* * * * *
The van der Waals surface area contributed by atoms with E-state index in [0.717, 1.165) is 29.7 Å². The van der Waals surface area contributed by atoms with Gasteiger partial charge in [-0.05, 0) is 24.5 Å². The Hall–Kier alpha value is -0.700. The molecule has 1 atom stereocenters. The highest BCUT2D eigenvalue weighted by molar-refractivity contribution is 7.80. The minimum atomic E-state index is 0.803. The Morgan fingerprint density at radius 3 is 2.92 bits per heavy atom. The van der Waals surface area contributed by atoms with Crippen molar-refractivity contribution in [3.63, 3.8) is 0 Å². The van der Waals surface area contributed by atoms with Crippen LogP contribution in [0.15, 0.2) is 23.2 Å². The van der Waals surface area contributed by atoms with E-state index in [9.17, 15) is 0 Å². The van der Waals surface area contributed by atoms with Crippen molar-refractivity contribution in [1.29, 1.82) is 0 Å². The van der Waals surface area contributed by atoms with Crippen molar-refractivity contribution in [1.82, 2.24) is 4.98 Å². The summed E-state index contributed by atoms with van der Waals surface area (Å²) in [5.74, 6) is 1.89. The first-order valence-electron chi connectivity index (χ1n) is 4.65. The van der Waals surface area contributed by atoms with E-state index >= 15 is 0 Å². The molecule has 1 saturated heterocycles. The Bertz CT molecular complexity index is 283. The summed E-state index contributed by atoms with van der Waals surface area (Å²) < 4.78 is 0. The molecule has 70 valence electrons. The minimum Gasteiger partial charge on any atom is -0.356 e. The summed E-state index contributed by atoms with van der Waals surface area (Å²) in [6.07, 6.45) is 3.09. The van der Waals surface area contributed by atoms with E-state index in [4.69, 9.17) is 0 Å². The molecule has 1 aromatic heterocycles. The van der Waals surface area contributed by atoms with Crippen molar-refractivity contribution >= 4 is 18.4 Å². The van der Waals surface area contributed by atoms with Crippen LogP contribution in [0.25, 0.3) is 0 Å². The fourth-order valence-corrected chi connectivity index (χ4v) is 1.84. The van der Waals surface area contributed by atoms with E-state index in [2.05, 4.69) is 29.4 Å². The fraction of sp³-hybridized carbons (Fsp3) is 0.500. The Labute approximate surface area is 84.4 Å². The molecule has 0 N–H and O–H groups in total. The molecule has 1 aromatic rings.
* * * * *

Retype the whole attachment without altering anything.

The van der Waals surface area contributed by atoms with E-state index in [0.717, 1.165) is 29.7 Å². The van der Waals surface area contributed by atoms with Gasteiger partial charge in [-0.05, 0) is 24.5 Å². The Hall–Kier alpha value is -0.700. The molecule has 1 atom stereocenters. The highest BCUT2D eigenvalue weighted by molar-refractivity contribution is 7.80. The minimum atomic E-state index is 0.803. The Morgan fingerprint density at radius 3 is 2.92 bits per heavy atom. The van der Waals surface area contributed by atoms with Crippen molar-refractivity contribution in [3.63, 3.8) is 0 Å². The van der Waals surface area contributed by atoms with Crippen LogP contribution in [0.15, 0.2) is 23.2 Å². The van der Waals surface area contributed by atoms with E-state index in [9.17, 15) is 0 Å². The van der Waals surface area contributed by atoms with Crippen molar-refractivity contribution in [1.29, 1.82) is 0 Å². The van der Waals surface area contributed by atoms with Crippen molar-refractivity contribution in [1.82, 2.24) is 4.98 Å². The summed E-state index contributed by atoms with van der Waals surface area (Å²) in [5.74, 6) is 1.89. The first-order valence-electron chi connectivity index (χ1n) is 4.65. The van der Waals surface area contributed by atoms with E-state index >= 15 is 0 Å². The molecule has 1 saturated heterocycles. The Bertz CT molecular complexity index is 283. The summed E-state index contributed by atoms with van der Waals surface area (Å²) < 4.78 is 0. The molecule has 70 valence electrons. The minimum Gasteiger partial charge on any atom is -0.356 e. The summed E-state index contributed by atoms with van der Waals surface area (Å²) in [6.07, 6.45) is 3.09. The van der Waals surface area contributed by atoms with E-state index in [4.69, 9.17) is 0 Å². The molecule has 1 aromatic heterocycles. The van der Waals surface area contributed by atoms with Crippen molar-refractivity contribution >= 4 is 18.4 Å². The van der Waals surface area contributed by atoms with Crippen LogP contribution in [0.25, 0.3) is 0 Å². The fourth-order valence-corrected chi connectivity index (χ4v) is 1.84. The van der Waals surface area contributed by atoms with E-state index in [2.05, 4.69) is 29.4 Å². The fraction of sp³-hybridized carbons (Fsp3) is 0.500. The Labute approximate surface area is 84.4 Å². The molecule has 0 N–H and O–H groups in total. The molecule has 1 aromatic rings.